ask ken | energy-saving q&as
Trees Make a House a Home
By KEN SHEINKOPF
QWe moved into a new development a couple of years ago, and while we love our home, the barren yard really looks terrible. We haven’t
been able to afford putting in all the landscaping we’d
like, but we want to start. our biggest problem is keep-
ing heat out of the house, so where should we begin?
—J.L., Hilton Head, S.C.
Ken Sheinkopf has been
working in renewable
energy for 25 years
and knows where to
find the answers to
Got questions about
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in this column.
AI recently told some students about Johnny Apple- seed, the legendary guy who traveled around the country planting apple trees. You may not realize
that he was a real person. John Chapman spent the first
half of the 19th century planting apple trees across the
Midwest, and I think that qualifies him as a true energy
pioneer. That’s because trees do a terrific job of cutting
down on heat and improving air quality, especially in the
heat islands that are a problem in large urban areas.
Heat from the sun gets trapped by buildings, pavement,
asphalt and other dark areas that absorb sunlight rather
than reflect it. Regardless of the temperature the weatherman gives you, areas around buildings can be around 6° to
8°F ( 3° to 4°C) hotter. Without shade from trees, you end
up running more air conditioning to cool your home. Higher temperatures inside and out are uncomfortable and can
lead to health problems like heat exhaustion and asthma.
A study in New Jersey a few years ago found temperatures in Newark, for example, were higher, by up to 11°F
( 6°C), than in the city’s suburbs. While the problem of
heat islands is usually worse in big cities, it’s a factor in
most urban settings.
This is where we get back to Mr. Appleseed. Planting
trees is a great way to provide shade on the roof and walls
of your home, which helps keep temperatures lower. If you
start planting trees in your yard now, you’ll notice increasing
benefit from the shade as the trees grow bigger every year.
Remember what you learned about evapotranspiration back
in school: Trees give off water droplets that draw heat as
they evaporate, and this helps keep the area around them
cooler. In fact, research has found that a properly watered
tree reaching a crown of 30 feet can actually give off as much
as 40 gallons of water every day. A tree giving off that much
water disperses heat equivalent to the amount produced by
a small electric space heater running for four hours.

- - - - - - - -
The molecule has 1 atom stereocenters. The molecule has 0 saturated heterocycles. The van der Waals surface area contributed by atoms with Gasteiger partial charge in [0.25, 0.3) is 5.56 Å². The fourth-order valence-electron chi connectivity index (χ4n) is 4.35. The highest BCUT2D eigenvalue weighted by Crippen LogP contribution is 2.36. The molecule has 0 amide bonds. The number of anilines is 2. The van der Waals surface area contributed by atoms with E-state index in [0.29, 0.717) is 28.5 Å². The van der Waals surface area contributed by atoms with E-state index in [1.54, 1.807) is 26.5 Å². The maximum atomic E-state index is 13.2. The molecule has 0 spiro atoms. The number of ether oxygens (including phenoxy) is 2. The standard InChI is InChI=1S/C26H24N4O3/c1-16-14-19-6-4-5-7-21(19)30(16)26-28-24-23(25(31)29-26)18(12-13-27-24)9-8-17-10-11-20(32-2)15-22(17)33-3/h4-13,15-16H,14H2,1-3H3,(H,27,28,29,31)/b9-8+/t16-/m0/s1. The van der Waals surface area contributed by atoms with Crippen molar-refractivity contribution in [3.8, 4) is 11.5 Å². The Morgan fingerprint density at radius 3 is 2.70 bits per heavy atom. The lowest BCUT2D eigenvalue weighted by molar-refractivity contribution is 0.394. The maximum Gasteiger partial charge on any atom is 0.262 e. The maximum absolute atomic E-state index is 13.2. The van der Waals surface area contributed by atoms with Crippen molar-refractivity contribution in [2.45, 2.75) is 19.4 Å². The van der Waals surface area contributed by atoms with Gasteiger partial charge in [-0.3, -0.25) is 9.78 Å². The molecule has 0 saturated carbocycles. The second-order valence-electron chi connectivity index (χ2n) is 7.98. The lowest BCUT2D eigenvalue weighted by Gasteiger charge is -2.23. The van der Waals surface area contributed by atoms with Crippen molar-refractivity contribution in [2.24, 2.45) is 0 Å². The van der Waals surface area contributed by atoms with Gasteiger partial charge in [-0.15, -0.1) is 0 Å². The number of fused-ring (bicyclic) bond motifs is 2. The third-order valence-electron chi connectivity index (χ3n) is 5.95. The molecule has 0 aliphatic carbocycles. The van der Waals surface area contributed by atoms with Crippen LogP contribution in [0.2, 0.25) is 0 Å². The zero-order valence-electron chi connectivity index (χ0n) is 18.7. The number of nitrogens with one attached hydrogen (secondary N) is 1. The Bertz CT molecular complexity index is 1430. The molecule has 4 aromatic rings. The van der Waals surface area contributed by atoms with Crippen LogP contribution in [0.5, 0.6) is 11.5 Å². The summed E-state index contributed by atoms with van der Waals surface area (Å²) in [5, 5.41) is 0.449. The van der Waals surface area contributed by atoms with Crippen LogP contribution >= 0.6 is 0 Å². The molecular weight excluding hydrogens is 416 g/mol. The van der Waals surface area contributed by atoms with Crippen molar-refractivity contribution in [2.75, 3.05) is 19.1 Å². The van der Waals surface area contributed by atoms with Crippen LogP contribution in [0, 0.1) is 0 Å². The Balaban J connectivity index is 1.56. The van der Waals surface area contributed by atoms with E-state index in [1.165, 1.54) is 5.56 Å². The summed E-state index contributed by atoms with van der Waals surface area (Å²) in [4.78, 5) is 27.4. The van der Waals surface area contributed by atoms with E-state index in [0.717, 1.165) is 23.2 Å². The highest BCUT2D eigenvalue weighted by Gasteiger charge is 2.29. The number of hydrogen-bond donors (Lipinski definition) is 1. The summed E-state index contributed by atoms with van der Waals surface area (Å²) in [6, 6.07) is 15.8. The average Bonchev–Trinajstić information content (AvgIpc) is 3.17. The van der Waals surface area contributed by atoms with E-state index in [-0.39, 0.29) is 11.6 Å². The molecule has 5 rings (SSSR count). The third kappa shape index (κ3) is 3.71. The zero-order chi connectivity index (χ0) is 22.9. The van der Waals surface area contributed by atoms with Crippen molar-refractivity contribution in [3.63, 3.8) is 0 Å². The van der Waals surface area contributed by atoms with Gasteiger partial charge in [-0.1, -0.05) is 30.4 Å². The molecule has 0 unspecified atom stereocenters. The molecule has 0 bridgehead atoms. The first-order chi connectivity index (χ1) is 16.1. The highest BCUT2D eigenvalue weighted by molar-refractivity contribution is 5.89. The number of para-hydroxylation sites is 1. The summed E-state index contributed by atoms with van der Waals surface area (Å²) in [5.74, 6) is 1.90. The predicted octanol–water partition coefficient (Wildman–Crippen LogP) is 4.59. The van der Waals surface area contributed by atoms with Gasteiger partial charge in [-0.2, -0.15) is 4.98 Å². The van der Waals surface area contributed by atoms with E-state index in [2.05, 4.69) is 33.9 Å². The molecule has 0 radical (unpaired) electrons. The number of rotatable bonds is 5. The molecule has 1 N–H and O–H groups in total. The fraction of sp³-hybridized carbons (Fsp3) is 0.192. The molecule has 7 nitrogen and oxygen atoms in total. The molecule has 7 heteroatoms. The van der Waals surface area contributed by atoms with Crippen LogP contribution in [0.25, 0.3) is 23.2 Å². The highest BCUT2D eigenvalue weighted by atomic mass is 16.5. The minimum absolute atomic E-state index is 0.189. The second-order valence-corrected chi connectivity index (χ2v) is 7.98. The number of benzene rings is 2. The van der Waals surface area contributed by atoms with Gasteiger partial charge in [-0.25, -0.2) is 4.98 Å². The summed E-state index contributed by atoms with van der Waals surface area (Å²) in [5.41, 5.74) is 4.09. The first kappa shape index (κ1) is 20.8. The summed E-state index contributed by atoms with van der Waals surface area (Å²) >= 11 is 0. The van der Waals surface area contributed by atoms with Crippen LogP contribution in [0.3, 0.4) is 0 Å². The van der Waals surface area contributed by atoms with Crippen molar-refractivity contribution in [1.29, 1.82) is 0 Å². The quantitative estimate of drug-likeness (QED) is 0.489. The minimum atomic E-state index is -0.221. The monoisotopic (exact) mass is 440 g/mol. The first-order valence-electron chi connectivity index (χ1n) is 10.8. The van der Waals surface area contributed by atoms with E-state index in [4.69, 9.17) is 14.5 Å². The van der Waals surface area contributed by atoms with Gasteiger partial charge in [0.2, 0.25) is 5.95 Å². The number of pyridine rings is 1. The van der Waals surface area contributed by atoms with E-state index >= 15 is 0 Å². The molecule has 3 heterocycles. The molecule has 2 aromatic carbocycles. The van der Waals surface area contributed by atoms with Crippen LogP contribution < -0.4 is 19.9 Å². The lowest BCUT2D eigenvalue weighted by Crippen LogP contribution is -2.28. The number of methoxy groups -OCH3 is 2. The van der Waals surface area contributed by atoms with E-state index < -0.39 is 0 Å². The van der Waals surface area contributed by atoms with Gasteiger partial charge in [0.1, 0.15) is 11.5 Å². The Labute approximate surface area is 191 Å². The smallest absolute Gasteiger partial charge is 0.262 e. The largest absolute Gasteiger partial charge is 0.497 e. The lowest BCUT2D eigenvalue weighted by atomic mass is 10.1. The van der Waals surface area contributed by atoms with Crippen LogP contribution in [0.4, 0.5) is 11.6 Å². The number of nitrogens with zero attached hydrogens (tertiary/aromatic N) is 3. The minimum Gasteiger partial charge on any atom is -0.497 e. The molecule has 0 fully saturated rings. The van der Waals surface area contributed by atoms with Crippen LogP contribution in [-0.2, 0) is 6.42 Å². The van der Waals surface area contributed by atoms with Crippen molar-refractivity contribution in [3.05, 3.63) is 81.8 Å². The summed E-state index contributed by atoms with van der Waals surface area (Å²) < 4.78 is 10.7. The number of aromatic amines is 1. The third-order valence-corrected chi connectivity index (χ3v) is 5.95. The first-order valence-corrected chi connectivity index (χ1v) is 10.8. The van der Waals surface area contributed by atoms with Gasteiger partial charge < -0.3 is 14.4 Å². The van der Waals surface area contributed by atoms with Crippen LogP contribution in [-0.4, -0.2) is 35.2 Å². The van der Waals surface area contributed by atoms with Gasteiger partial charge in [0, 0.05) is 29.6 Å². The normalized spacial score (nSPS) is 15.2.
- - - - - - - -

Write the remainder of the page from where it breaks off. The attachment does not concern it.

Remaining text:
Trees are also great at absorbing carbon dioxide and filtering pollutants from the air. They absorb sound, prevent
erosion and provide habitat for birds and small animals.
Trees can block strong winter winds and help channel summer breezes into the home.
Once you get trees planted, there are a variety of
bushes, shrubs and ground cover that can improve the
appearance of your home while providing shade and wind
protection. I think it’s important to use native plants and
grasses to minimize maintenance and watering, a tech-
nique called xeriscaping.
A good web site on heat islands ( eetd.lbl.gov/heatisland)
tells more about the benefits of trees in improving the com-
fort level in your home.
QWe like to read your column, but many of the things you write about apply to homeowners, not to renters like us. Sure, some of the tips will
work, but I’d like to read something aimed at the way
renters can save energy. — B.Z., New Hartford, N. Y.
AMost of the basic energy conservation measures I write about apply to renters as well as to homeown- ers. Here are some general tips for anyone, regardless
of where they live, that can help lower your energy use.
regularly to keep the systems working properly and help
keep the indoor air clean.
windows if they’re not shutting tightly.
• Keep the thermostat at 78°F ( 25°C) in summer
and 68°F ( 20°C) in winter. Every degree you raise that
setting higher in summer or lower in winter can save from 2
to 10 percent on heating and cooling costs, so it can make
a big difference.
leave a room. Unplug unused appliances.
faucets and showerheads occasionally to minimize water
use and to reduce the energy used to heat it.
at 0°F (- 18°C). Use a thermometer to verify that the settings
are correct. A full refrigerator keeps the cold in longer when
doors are opened, so fill jugs with water if there isn’t enough
food to keep the unit full. Clean the coils on the back.
days to keep the heat out. Open them during winter days
to allow the sun’s warmth to get indoors.
save the energy used to heat water, and the clothes should
get just as clean.
is adequate for most home needs. GS